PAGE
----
Power in local government is particularly important to a political party that is in opposition nationally. For a start there is the impact on morale of council election results. Politicians can dismiss (or pretend to dismiss) opinion polls. Real elections cannot be so easily brushed aside. So local elections are taken, quite reasonably, as a rough and ready measure of whether a party is “on course” for a general election victory.
There is also the respite they offer from the inherently depressing nature of opposition. Instead the opposition can point to positive examples of where their policies are being implemented. “We know that this can achieve results because we can already see what is happening in Dudley….” Credibility can be claimed by pointing to a town hall already acting as a “testbed” or “showcase” for a policy.
It can work the other way, of course. Councils can be pointed to as a warning of what would happen if the Leader of the Opposition got into Downing Street. During the 1980s the constant supply of stories about “Loony Left” councils such as Liverpool, Lambeth, and Islington contributed to Labour’s failure to win nationally.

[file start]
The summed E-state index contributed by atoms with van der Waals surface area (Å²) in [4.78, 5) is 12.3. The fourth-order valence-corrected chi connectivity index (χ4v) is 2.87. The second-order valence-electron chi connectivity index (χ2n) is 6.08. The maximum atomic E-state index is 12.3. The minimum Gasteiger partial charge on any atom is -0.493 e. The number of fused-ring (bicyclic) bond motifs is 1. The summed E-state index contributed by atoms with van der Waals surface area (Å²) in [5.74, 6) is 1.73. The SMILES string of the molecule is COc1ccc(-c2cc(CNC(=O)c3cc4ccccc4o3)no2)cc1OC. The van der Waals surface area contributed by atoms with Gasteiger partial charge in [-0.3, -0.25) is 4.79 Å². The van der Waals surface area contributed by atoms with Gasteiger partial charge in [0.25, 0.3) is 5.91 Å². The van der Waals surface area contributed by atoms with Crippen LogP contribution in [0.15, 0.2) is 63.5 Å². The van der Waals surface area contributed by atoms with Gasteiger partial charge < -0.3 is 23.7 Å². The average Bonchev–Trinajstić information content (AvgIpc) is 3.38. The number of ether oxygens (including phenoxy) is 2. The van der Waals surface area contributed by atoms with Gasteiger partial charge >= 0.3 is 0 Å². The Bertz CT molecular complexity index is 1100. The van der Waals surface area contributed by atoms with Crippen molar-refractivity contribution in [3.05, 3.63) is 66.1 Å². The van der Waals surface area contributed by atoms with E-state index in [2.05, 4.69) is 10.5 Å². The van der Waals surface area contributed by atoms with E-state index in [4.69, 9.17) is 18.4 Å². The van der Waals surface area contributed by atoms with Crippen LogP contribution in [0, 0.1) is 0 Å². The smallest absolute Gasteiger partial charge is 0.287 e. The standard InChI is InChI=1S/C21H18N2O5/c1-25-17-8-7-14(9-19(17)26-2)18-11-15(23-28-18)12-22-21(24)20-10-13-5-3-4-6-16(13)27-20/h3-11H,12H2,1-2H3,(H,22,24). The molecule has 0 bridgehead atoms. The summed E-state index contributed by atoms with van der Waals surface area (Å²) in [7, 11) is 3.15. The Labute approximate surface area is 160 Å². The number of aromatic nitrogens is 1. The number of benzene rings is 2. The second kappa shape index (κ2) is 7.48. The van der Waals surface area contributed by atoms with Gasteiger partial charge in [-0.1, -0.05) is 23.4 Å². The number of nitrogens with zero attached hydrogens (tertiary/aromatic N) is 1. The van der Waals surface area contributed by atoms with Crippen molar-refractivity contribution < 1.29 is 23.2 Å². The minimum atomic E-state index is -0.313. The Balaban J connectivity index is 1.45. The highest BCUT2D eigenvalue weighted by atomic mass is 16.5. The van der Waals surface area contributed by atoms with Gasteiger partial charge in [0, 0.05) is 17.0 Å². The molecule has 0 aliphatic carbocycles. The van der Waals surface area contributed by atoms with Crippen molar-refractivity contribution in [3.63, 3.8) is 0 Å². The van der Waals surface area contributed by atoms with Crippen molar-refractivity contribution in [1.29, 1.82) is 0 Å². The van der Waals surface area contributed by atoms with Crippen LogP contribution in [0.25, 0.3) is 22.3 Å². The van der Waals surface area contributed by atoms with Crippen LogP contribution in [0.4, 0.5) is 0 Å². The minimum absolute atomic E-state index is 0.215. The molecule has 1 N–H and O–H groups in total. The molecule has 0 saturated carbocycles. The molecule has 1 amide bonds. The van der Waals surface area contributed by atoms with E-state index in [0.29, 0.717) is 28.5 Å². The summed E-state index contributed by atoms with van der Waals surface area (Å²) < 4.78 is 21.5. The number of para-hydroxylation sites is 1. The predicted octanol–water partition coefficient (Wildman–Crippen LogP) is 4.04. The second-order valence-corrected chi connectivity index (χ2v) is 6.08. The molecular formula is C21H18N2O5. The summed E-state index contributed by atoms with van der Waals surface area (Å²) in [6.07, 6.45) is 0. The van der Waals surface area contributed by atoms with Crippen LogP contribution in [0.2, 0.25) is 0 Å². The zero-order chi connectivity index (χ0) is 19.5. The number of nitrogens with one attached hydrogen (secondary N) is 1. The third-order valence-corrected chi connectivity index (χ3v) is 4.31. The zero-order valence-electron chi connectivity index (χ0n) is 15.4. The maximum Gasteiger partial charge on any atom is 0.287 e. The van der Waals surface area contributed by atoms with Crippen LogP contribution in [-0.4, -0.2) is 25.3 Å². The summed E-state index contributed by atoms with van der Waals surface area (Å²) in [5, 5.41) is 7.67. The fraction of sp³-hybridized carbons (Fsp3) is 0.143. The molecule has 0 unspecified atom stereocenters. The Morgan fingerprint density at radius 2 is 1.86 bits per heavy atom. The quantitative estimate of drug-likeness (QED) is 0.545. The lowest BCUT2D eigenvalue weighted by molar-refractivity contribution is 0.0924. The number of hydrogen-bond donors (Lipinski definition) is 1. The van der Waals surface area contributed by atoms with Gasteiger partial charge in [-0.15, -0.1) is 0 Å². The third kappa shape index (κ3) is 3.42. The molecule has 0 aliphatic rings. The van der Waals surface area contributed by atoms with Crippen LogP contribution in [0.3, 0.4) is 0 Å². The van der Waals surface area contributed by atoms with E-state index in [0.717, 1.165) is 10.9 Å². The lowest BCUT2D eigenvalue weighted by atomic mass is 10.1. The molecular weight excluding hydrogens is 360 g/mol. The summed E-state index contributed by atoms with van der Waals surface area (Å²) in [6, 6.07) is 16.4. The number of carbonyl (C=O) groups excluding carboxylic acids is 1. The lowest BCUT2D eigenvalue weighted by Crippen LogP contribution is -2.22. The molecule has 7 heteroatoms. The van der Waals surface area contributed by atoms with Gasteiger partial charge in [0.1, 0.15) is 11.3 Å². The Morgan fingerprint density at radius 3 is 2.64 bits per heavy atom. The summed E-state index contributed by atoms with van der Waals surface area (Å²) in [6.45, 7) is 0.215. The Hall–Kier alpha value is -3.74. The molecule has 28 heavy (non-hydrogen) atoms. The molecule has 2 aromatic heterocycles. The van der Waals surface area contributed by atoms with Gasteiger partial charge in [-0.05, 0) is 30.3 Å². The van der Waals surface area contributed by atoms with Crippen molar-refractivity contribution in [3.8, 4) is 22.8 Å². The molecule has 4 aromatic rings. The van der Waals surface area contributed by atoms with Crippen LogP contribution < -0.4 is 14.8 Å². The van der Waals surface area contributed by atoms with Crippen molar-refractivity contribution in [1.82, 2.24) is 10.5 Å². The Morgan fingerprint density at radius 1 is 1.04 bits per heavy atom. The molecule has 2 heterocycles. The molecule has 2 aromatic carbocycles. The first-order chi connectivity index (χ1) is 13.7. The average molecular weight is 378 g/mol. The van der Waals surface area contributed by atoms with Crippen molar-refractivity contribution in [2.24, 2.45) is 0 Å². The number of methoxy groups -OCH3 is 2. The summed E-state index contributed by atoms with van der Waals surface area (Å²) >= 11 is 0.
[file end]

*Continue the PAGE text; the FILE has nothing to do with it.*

At present we have a bit of a score draw. A typical Labour council is rather dull and managerialist. Even where the Corbynistas have won some selection contests, such as in Haringey, they have yet to make a dramatic impact. But it would be difficult for Labour to generate much enthusiasm for their party in places where they are already in charge. I have already written for this site on the failings of the Labour Mayor of London and the Labour-run Welsh Government. Birmingham is the country’s largest metropolitan authority – Labour are also in power there, but their performance has been pretty dismal.
Yet the “town hall test” should be more instructive than ever. Given that the housing shortage was such an important issue at the last General Election – and is sure to be at the next one as well – the examples of local authorities should offer the electorate a pretty good clue.